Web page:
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Mechanical CHANGE TOPIC

Mechanical properties news, March 2016

Fibers with gills help cells grow

Polymer fibers with ‘gills’ that resemble the underside of a mushroom could improve tissue engineering approaches to bone repair.

Cambridge researchers have shown that particle size isn’t the only concern when it comes to the risks posed by volcanic ashes.

Scientists have developed a renewable thermoplastic by replacing the styrene in acrylonitrile butadiene styrene with lignin from wood.

A new hybrid material featuring a combination of rigid metal and soft, porous rubber foam can be either stiff or elastic as required.

Repeatedly crumpling and wrinkling a sheet of graphene can make it water-repellent and enhance its electrochemical properties.

European Commission EUR 3 million challenge for materials solutions to reduce concentration of particulates in urban areas

By coating transparent elastomers with silver nanowires, scientists have developed a novel technique for quickly changing the opacity of a window.

A novel ice-repellent coating made from a blend of common synthetic rubbers can cause ice to slide off surfaces.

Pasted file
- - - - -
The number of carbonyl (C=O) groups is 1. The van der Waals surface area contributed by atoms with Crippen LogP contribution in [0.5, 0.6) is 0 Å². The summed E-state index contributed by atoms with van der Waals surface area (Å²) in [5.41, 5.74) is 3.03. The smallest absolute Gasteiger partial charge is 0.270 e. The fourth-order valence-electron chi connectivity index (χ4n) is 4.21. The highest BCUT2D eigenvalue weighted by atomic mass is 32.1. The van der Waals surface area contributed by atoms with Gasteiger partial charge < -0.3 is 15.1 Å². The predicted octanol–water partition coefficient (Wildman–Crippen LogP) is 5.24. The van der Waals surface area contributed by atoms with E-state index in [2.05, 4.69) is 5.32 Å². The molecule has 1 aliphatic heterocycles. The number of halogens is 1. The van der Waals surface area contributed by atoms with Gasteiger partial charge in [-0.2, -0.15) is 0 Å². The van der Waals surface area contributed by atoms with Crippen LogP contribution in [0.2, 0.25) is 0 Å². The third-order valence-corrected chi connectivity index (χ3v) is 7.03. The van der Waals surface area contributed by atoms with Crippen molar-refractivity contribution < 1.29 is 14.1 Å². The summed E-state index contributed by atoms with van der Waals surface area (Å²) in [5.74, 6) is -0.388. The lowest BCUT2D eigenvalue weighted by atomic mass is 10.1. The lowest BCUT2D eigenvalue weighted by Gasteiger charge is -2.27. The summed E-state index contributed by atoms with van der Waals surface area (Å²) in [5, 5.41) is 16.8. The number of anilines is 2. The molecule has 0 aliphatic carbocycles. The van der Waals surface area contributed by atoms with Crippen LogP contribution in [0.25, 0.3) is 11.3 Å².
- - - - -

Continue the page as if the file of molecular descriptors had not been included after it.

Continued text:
Using a 3D printer, scientists have fabricated complex 3D structures made from graphene oxide and ice.

A novel electroluminescent ‘skin’ can stretch to more than six times its original size while still emitting light.

A new metamaterial made from specially-patterned polymeric materials can separate and concentrate chemical compounds.

Adding a tiny quantity of carbon nanotubes to metals such as aluminum can dramatically reduce the embrittlement caused by radiation.

New flexible conductive tracks made from a liquid metal alloy can be stretched up to four times their original length in all directions.

Using everyday materials like paper and foil, engineers have developed a low-cost sensor that can detect external stimuli.

Scientists have discovered that the rearrangement of particles during deformation resembles avalanches that span the entire material.

Through the EU research project HealCON, scientists are examining three different approaches to creating concrete that can repair itself.

See your image on the cover of Nano Today in 2016.

biomaterials based on seaweed-derived alginate could improve polyurethanes used to repair cardiac and vascular tissue

A novel anti-fouling coating comprises a hydrophilic polymer that forms strong covalent bonds with various materials.

Carbon-based scaffold with hierarchical architecture could help muscle tissue regenerate after injury or disease.

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Using a compound derived from seaweed, engineers have developed a technique for making 3D-printed biomaterials that can degrade on demand.

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A single study has found that graphene displays superlubricity and that hexagonal boron nitride is as strong as diamond but lighter and more flexible.

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Fernando Torres recipient of 2017 Embracing Challenge award

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